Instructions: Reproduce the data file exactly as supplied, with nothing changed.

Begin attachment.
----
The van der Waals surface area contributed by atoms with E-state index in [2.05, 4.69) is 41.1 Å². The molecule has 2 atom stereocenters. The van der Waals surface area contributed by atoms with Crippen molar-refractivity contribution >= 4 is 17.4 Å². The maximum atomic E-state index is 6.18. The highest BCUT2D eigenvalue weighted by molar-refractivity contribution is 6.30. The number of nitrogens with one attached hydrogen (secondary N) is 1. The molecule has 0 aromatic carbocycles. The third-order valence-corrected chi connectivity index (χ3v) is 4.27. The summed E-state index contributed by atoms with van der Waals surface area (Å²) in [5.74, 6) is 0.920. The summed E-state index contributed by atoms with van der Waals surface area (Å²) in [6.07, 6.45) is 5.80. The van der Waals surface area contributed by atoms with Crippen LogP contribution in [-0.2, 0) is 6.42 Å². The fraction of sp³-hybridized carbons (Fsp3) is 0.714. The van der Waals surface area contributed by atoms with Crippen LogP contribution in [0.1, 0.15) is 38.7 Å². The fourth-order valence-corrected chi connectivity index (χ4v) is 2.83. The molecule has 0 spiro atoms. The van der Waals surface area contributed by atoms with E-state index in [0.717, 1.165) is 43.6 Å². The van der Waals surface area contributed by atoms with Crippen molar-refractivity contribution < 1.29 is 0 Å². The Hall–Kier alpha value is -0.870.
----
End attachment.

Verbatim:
The van der Waals surface area contributed by atoms with E-state index in [2.05, 4.69) is 41.1 Å². The molecule has 2 atom stereocenters. The van der Waals surface area contributed by atoms with Crippen molar-refractivity contribution >= 4 is 17.4 Å². The maximum atomic E-state index is 6.18. The highest BCUT2D eigenvalue weighted by molar-refractivity contribution is 6.30. The number of nitrogens with one attached hydrogen (secondary N) is 1. The molecule has 0 aromatic carbocycles. The third-order valence-corrected chi connectivity index (χ3v) is 4.27. The summed E-state index contributed by atoms with van der Waals surface area (Å²) in [5.74, 6) is 0.920. The summed E-state index contributed by atoms with van der Waals surface area (Å²) in [6.07, 6.45) is 5.80. The van der Waals surface area contributed by atoms with Crippen LogP contribution in [-0.2, 0) is 6.42 Å². The fraction of sp³-hybridized carbons (Fsp3) is 0.714. The van der Waals surface area contributed by atoms with Crippen LogP contribution in [0.1, 0.15) is 38.7 Å². The fourth-order valence-corrected chi connectivity index (χ4v) is 2.83. The molecule has 0 spiro atoms. The van der Waals surface area contributed by atoms with E-state index in [0.717, 1.165) is 43.6 Å². The van der Waals surface area contributed by atoms with Crippen molar-refractivity contribution < 1.29 is 0 Å². The Hall–Kier alpha value is -0.870.